Bethel Church was founded outside Jackson, Missouri on July 19, 1806. Being a Protestant believer in Missouri as the 19th century approached was a hard life. The territory still belonged to Spain or to France at the last part of the 1700s, and Catholicism was the only approved religion. In order to worship outside a Catholic church, Christians had to gather in homes. Pastors had to swim or boat across the Mississippi River, sometimes at night to avoid being apprehended, to supply a sermon.
Being a Protestant believer in Missouri as the 19th century approached was a hard life. The territory still belonged to Spain or to France at the last part of the 1700s, and Catholicism was the only approved religion. In order to worship outside a Catholic church, Christians had to gather in homes. Pastors had to swim or boat across the Mississippi River, sometimes at night to avoid being apprehended, to supply a sermon. It must have been hard, knowing that religious freedom was just across the river in territory owned by the United States. It was in this environment of religious freedom gained by the Louisiana Purchase that Bethel Church was formed on July 19, 1806.
The handful of believers who formed Bethel Church clearly treasured the freedom of worship that came to them with the United States buying the land where they lived in the Louisiana Purchase in 1804. The next year a preacher came to the area, and the thought of forming a church came about. Here is how the church constitution reads: We the members of the Baptist Church having been a long time destitute of having the privelege of being in any Church order, do feel it our duty to embody ourselves together in the fear of God as a church, hoping that God will bless us in so good an undertaking with the teaching of his holy spirit and enable us through grace to live in the declarative glory of Him, and the praise of his Gospel.
Churches have always been places of gathering for mutual support in times of community trouble. Many churches in our century noted increased attendance after the attacks of September 11, 2001. Here is the church record entry for December 10, 1811, following the first of the New Madrid earthquakes: “On Monday at 3 o’clock in the morning a great and tremendous earthquake commenced which broke many places of the earth at New Madrid County. It continued shaking very hard all this winter. [Note: Shocks are sensibly felt this spring, 1812 – Transcriber] In the days and year following the New Madrid Earthquakes of 1811-1812, it seems our forebears had the same need for support, as the membership of the Bethel Church increased from 73 to 142. During times of continual turmoil, the church was where people came to be strengthened.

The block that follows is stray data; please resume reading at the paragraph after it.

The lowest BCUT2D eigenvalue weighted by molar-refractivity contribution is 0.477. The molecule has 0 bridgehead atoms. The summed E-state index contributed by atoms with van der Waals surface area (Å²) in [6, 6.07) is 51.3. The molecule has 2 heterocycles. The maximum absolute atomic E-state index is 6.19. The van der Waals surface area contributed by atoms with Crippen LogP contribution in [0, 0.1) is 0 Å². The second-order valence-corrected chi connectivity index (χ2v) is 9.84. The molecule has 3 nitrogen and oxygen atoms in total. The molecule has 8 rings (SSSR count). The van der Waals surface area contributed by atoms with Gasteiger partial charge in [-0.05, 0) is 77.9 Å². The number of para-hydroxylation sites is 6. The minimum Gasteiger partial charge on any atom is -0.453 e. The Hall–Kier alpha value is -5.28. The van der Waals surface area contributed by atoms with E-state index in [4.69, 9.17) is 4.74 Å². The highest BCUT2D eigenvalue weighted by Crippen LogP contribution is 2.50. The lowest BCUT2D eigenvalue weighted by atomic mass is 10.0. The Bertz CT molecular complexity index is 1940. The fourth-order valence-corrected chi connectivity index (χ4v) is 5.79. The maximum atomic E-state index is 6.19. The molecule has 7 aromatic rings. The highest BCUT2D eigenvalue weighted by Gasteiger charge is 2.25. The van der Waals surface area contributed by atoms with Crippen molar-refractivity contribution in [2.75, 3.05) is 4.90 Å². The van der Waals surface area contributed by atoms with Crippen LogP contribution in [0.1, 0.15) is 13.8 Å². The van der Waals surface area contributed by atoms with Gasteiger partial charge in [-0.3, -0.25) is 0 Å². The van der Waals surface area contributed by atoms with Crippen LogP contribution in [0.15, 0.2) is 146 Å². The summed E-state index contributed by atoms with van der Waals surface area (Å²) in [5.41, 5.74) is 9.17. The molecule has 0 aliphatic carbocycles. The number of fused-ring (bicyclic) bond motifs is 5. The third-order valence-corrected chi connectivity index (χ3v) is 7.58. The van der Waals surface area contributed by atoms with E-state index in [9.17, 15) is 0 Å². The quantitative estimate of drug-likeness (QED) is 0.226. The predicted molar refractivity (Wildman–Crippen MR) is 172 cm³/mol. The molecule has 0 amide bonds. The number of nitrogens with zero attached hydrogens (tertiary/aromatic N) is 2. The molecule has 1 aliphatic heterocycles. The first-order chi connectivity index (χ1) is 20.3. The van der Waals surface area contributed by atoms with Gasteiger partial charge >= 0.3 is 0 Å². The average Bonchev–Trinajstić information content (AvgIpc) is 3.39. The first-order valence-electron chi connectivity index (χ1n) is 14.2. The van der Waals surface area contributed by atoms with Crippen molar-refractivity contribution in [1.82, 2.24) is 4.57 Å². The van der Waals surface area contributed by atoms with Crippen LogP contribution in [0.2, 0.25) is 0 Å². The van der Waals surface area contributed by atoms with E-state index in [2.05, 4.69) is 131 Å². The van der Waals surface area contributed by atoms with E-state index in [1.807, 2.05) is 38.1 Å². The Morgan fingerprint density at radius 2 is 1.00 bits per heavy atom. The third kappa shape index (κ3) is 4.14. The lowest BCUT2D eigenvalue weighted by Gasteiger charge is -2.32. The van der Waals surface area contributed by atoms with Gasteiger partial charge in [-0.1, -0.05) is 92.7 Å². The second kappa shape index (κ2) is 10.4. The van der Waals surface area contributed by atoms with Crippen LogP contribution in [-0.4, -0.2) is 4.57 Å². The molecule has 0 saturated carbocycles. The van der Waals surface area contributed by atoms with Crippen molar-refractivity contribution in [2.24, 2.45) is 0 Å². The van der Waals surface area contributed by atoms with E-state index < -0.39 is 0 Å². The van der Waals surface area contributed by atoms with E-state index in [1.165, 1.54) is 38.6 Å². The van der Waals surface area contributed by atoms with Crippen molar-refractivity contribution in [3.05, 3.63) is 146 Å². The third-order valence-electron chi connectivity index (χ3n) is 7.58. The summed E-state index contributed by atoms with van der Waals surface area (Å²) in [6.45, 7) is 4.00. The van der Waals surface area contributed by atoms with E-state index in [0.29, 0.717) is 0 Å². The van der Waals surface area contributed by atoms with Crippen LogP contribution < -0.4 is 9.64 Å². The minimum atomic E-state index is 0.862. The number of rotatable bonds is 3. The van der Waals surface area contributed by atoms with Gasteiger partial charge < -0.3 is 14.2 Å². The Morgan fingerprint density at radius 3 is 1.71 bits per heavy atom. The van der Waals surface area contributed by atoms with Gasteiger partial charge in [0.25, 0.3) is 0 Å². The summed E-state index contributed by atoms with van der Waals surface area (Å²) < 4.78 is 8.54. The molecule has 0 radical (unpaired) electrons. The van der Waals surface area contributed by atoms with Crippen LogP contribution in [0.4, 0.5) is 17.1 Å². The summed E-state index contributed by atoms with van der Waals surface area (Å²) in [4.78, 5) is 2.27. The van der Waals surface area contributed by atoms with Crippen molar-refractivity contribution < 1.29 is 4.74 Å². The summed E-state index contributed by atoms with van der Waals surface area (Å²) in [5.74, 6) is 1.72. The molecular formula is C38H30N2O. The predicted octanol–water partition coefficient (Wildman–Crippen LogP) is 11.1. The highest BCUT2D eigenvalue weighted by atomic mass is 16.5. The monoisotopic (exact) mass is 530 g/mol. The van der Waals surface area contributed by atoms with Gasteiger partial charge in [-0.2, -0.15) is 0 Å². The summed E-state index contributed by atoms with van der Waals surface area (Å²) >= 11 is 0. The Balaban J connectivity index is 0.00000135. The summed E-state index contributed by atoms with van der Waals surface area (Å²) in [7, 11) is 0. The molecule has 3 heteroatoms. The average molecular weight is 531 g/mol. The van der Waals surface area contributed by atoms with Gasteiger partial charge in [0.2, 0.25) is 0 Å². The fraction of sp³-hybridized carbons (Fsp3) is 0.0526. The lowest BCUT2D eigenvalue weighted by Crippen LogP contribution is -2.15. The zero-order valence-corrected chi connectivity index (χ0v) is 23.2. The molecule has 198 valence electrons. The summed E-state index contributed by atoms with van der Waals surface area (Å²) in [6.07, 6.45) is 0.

Churches are also a place where people gather for comfort in grief. Pioneer lives were hard, and death was part of that hard life. Bethel Church has a cemetery attached to it, and 57 people are mentioned in the church minutes as being buried there. There is also a marker containing the names, birth and death dates of 8 children born to Milas and Mary L. (Knott) Niblack, and mentioning the twin infant boys and infant triplets born to the family without living long enough to have been named. Clearly the church offered a sense of stability and comfort to the family, to place a marker to their 13 dead children born between 1846 and 1867, none of whom lived more than 8 months.
The church was one place in the pioneer society where all were recognized as God’s children. Many of the members of early 1800s churches were slaves. The first slave member noted in the “record of the proceeding of the church” at Bethel Church on October 11, 1806, read as follows: “The Church met in conference. Agreed to build a meeting house on Thomas Bull’s land. Received by Baptism Mr. Byrds Negro woman Vicey.” Three negroes are listed among the 57 people buried at the cemetery, Dick Green being 103 years old when he died. The story about Dick Green is that his master refused to let him be baptized. When Dick told the pastor to go ahead anyway, the pastor questioned him, asking whether his master would be angry about the baptism. Dick’s answer was, “Pastor, I have two masters, and one is more important than the other.”
It is noteworthy that the church had been formed less than three months when they voted to construct a meeting house, the first non-Catholic house of worship west of the Mississippi River. It is this building that the Missouri Baptist Historical Society has undertaken to reconstruct from some of the original logs that remain today. This effort is being funded by a year-long offering approved by the Executive Board of the Missouri Baptist Convention. A goal of $200,000 will be used to reconstruct the church building, build a permanent covering over it to protect from weather, build a road and parking lot for the site, and refurbish the cemetery grave markers. Any amount left over will be put into a trust for the continued upkeep of the property, so that future generations can see how it was to worship in the early days of our country.